New research in mice shows that both polyphenol and carbohydrate components of dried plums (Prunus domestica) have prebiotic activity characterized by alterations in the microbiota and increases in short chain fatty acids, and contribute to improved bone microarchitecture, however, their structural and metabolic effects on bone differ over time.
Dried plums are a rich source of polyphenolic compounds and have high antioxidant capacity far exceeding even that of apples, strawberries, oranges, or grapes.
They are also rich in vitamins A, C, and E, and beta-carotene and various mineral compounds.
In previous studies, dried prunes have been found to stimulate favorable gut microbiota changes and to protect bone health. Those effects have largely been attributed to the polyphenolic compounds.
However, the exact mechanisms and contribution of other important nutrients, such as carbohydrates, have been unclear.
“Both the carbohydrate component and the polyphenols within the prunes altered the gut microbiota and were associated with positive effects on bone, namely restoring bone,” said Professor Brenda Smith, a researcher at the Indiana University School of Medicine.
“By definition, prebiotics are substrates that alter the composition or activity of the microbiota and confer benefits to the health of the individual.”
In the new study, Professor Smith and her colleagues isolated the polyphenol compounds as well as the carbohydrates from dried prunes and fed them to two separate groups of estrogen-deficient, female mice with substantial bone loss for 5- and 10-week durations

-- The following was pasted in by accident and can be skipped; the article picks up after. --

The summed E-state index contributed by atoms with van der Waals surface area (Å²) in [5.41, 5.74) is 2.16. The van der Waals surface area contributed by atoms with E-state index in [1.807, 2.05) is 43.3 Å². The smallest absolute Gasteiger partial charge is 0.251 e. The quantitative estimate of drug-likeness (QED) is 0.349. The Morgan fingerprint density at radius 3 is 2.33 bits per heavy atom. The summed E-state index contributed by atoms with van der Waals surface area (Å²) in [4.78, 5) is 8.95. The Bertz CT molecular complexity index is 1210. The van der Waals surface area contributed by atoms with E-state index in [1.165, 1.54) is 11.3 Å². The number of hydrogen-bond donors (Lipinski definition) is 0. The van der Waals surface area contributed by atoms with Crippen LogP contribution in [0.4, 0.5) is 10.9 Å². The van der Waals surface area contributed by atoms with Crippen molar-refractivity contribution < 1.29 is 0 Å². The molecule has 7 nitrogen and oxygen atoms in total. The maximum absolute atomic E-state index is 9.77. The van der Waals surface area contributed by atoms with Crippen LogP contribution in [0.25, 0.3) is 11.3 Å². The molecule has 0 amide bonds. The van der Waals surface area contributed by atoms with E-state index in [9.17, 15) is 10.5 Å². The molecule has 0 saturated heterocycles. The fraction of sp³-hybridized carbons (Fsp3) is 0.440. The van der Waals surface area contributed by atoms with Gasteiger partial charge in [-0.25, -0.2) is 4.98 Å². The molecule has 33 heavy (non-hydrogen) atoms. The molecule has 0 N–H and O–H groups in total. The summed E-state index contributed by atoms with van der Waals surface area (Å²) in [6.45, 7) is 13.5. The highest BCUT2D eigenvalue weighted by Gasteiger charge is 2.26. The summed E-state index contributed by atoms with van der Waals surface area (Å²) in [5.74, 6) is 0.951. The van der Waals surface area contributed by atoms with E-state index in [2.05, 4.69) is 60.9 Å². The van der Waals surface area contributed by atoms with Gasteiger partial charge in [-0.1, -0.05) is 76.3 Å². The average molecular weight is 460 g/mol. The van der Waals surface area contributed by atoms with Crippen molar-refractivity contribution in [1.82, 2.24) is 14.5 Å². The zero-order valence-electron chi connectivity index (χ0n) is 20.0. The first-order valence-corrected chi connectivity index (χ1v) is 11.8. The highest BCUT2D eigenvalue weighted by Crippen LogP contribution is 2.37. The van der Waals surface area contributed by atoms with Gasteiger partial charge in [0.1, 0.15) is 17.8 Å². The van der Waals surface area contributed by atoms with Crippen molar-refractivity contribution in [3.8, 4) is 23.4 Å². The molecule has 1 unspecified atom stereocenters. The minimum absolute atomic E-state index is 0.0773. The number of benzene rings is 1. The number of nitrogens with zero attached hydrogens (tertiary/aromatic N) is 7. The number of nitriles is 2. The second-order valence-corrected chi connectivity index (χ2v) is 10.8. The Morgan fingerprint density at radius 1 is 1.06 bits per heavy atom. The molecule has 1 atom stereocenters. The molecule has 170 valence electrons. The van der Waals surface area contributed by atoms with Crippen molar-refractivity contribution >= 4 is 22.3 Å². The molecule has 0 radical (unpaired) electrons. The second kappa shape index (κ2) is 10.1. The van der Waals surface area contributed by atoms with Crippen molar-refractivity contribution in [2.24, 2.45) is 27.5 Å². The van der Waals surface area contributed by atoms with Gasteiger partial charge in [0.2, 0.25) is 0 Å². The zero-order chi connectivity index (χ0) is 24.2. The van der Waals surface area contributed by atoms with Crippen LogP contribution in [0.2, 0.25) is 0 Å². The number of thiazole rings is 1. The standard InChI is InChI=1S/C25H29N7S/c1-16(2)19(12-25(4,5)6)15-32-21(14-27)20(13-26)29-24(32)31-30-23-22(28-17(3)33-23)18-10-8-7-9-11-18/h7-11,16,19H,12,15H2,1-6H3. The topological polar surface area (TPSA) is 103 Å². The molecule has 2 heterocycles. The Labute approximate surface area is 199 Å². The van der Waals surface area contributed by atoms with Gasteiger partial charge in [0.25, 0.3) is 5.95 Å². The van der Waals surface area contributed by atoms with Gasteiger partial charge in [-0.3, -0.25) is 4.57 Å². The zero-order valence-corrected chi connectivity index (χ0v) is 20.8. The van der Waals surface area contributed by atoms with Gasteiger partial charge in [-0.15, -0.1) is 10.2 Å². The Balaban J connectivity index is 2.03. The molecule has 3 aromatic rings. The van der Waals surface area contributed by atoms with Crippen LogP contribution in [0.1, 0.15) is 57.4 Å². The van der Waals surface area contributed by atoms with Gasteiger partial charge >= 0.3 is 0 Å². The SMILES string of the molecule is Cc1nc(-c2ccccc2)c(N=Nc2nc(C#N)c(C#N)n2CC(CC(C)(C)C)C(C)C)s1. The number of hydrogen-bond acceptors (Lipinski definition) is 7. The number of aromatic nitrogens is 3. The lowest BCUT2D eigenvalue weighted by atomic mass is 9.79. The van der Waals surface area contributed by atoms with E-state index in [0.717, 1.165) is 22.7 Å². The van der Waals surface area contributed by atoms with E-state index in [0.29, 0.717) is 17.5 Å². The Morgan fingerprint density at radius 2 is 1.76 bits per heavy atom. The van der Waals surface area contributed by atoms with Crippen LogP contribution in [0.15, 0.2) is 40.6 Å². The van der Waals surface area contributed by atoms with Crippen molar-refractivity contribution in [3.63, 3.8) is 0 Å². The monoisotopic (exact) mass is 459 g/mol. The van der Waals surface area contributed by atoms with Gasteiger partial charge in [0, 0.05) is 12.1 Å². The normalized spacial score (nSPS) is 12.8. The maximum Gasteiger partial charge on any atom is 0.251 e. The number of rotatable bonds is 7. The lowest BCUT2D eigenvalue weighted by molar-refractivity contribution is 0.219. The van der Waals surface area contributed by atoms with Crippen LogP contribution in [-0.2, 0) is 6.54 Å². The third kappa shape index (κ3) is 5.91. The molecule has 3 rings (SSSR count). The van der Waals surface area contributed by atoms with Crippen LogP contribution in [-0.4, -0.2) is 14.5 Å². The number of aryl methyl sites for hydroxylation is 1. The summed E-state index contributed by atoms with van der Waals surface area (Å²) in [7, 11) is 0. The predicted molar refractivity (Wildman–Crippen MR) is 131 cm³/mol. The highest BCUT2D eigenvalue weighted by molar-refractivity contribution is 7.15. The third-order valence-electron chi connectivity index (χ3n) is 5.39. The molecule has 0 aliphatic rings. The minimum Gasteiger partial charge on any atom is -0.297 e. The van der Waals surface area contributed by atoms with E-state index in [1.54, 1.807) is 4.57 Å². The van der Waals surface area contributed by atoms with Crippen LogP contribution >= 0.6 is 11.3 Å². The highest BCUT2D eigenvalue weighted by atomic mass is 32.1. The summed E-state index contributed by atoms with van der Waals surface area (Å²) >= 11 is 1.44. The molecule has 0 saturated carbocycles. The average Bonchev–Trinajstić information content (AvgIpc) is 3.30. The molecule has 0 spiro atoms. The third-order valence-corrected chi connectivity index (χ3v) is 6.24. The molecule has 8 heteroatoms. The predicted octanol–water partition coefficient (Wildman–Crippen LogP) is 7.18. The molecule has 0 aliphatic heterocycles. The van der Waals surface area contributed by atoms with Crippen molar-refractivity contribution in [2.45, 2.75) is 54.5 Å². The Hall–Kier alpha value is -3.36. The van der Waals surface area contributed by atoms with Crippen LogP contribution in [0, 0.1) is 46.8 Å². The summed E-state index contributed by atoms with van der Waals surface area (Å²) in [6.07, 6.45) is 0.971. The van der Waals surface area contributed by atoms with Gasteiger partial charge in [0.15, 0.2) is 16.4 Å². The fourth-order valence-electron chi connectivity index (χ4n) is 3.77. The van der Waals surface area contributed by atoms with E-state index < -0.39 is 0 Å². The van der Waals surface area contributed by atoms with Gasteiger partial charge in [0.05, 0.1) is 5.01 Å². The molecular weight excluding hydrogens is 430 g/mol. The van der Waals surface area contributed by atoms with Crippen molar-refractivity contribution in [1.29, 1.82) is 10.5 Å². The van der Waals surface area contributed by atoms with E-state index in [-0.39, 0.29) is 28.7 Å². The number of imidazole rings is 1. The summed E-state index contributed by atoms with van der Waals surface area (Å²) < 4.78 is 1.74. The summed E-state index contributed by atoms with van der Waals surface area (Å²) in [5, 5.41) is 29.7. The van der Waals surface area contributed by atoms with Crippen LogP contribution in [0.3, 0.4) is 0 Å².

For comparison, three additional groups of the mice were assigned to diets either containing whole prunes, a prune crude extract with both polyphenol and carbohydrate components, or a diet consisting of no prunes or prune components, which served as the control group. All diets were comparable in macronutrients.
Compared to the mice who did not consume any prune or prune component, those who consumed isolated carbohydrates, isolated polyphenols, prune crude extract, or whole prunes experienced restored bone previously lost.
These mice also showed a significant increase in short chain fatty acid production in their guts, as well favorable changes to their gut microbiota.
In particular, the researchers saw increases in short chain fatty acids n-butyrate and propionate, which are thought to be most effective at preventing bone loss by suppressing biomarkers associated with bone breakdown.
These observations suggest that prunes and prune components may affect the gut in a manner that contributes to improved mineral absorption, immune system processes, and the gut barrier’s integrity — all of which can affect hormones, metabolites, and immune cells that play a role in bone health.
The researchers also reported that carbohydrates independently showed the ability to restore bone early in the study while the effect of polyphenols on bone became evident and more important later.
“Even though we think they’re both having prebiotic activity, those prebiotics are probably occurring by different mechanisms,” Professor Smith said.
“Our findings make a strong case for consuming whole prunes because you’re getting some of the benefit from the carbohydrate in the short term, and the long-term benefit from the polyphenols.”
“The vitamins, minerals, and plant compounds in prunes may also contribute to the bone and the gut benefits,” she added.
“This research gets us closer to understanding the unique attributes of prunes while underscoring the importance of eating the fruit in its entirety.”
The study appears in the journal Nutrients.
Brenda J. Smith et al. 2022. Dried Plum’s Polyphenolic Compounds and Carbohydrates Contribute to Its Osteoprotective Effects and Exhibit Prebiotic Activity in Estrogen Deficient C57BL/6 Mice. Nutrients 14 (9): 1685; doi: 10.3390/nu14091685
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